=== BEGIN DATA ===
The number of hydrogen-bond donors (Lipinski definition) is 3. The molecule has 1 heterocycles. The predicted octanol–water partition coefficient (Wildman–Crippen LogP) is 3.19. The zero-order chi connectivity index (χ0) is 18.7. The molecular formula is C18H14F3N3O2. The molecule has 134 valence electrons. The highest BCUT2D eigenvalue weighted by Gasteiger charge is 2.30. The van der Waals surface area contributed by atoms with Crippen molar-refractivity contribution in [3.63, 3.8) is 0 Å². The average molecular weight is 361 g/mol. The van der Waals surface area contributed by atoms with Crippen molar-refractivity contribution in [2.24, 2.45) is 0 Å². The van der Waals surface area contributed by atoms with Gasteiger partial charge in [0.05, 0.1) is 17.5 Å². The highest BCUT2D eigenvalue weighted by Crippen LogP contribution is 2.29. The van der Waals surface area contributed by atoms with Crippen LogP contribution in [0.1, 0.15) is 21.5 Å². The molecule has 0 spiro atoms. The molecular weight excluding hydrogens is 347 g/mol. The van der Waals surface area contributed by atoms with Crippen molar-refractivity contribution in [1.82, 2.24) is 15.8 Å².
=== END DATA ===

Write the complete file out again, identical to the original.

The number of hydrogen-bond donors (Lipinski definition) is 3. The molecule has 1 heterocycles. The predicted octanol–water partition coefficient (Wildman–Crippen LogP) is 3.19. The zero-order chi connectivity index (χ0) is 18.7. The molecular formula is C18H14F3N3O2. The molecule has 134 valence electrons. The highest BCUT2D eigenvalue weighted by Gasteiger charge is 2.30. The van der Waals surface area contributed by atoms with Crippen molar-refractivity contribution in [3.63, 3.8) is 0 Å². The average molecular weight is 361 g/mol. The van der Waals surface area contributed by atoms with Crippen molar-refractivity contribution in [2.24, 2.45) is 0 Å². The van der Waals surface area contributed by atoms with Gasteiger partial charge in [0.05, 0.1) is 17.5 Å². The highest BCUT2D eigenvalue weighted by Crippen LogP contribution is 2.29. The van der Waals surface area contributed by atoms with Crippen LogP contribution in [0.1, 0.15) is 21.5 Å². The molecule has 0 spiro atoms. The molecular weight excluding hydrogens is 347 g/mol. The van der Waals surface area contributed by atoms with Crippen molar-refractivity contribution in [1.82, 2.24) is 15.8 Å².